Sabin Russell Science Writer


It’s the Virus, Stupid

A story by me in the Sunday, April 4, 2010 Bay Area section of the New York Times. I think it is new, and interesting, and important, which as my four avid readers know, is my standard for what is news worth reading.  This one is about San Francisco taking the lead in adopting the most aggressive option for treating HIV -- a patient should start taking the antiviral meds as soon as he or she tests positive. It's controversial still, but the evidence points to a model of HIV disease in which the virus causes permanent damage while T-cell counts are still high. There was a time when an argument could be made that the medications were worse the the bug. I'm inclined to side with Dr. Follansbee's analysis below, or as he also explained it to me: "It's the virus, stupid."

City Endorses New Policy for Treatment of H.I.V.


In a major shift of H.I.V. treatment policy, San Francisco public health doctors have begun to advise patients to start taking antiviral medicines as soon as they are found to be infected, rather than waiting — sometimes years — for signs that their immune systems have started to fail.

The new, controversial city guidelines, to be announced next week by the Department of Public Health, may be the most forceful anywhere in their endorsement of early treatment against H.I.V., the virus that causes AIDS.

Ever since combinations of antiviral drugs were found to slow progression of the disease in the mid-1990s, doctors and patients have wrestled with the question of when to begin a lifetime regimen of costly and sometimes toxic medicines. The answer remains in dispute, but public health leaders here are now making a case for a change.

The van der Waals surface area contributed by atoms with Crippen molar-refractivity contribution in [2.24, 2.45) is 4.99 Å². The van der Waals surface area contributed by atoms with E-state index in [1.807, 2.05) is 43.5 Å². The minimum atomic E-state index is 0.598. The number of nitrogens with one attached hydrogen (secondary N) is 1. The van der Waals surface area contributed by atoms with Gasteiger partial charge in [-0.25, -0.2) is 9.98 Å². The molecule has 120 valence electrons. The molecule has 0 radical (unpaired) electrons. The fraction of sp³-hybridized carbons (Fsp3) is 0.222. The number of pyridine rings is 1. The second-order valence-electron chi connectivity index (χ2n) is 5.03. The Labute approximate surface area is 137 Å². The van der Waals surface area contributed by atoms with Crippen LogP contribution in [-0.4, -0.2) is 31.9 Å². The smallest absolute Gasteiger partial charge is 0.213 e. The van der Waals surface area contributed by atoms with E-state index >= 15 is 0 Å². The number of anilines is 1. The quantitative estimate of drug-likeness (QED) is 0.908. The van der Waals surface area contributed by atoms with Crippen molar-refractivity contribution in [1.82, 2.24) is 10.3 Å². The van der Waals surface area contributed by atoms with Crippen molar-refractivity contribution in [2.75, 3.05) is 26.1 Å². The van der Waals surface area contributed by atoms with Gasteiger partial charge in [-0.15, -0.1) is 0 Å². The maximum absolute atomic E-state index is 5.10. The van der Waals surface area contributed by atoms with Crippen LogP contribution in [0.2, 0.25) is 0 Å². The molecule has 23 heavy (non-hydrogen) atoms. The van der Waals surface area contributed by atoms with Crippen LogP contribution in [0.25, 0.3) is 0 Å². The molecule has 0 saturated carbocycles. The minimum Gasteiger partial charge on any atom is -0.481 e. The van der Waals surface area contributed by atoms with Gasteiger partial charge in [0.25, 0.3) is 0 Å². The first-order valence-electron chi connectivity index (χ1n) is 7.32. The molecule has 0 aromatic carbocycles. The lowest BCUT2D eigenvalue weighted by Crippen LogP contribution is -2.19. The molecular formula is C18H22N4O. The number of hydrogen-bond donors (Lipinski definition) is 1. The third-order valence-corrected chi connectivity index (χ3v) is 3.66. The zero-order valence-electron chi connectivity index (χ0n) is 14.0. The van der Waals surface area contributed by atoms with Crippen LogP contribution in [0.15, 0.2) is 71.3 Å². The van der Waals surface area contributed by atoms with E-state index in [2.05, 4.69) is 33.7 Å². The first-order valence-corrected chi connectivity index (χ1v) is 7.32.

Behind the policy switch is mounting evidence that patients who start early are more likely to live longer, and less likely to suffer a variety of ailments — including heart disease, kidney failure and cancer — that plague long-term survivors. Studies suggest that in the early years of infection, when a patient may show few signs of immune system failure, the virus is in fact causing permanent damage that becomes evident later.

For instance, in older patients who finally start taking the drugs, the effects of chronic inflammation take their toll.

“The impact on health risk is comparable to that of diabetes,” said Dr. Steven G. Deeks, a researcher at the University of California, San Francisco. “Their immune system may look like that of someone 30 years older.”

Dr. Diane V. Havlir, chief of the H.I.V./AIDS division at San Francisco General Hospital, said the new policy was already in effect for her patients. Although a decision whether or not to take the medicine rests with the patient, all those testing positive for H.I.V. will be offered combination therapy, with advice to pursue it.

“The history of H.I.V. disease has always been about change,” she said. “We pride ourselves on working quickly with new data.”

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Posted by Sabin Russell

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  1. Fascinating article about San Francisco and the treatment of HIV. I have heard of this aggressive treatment from some friends who have had positive results.

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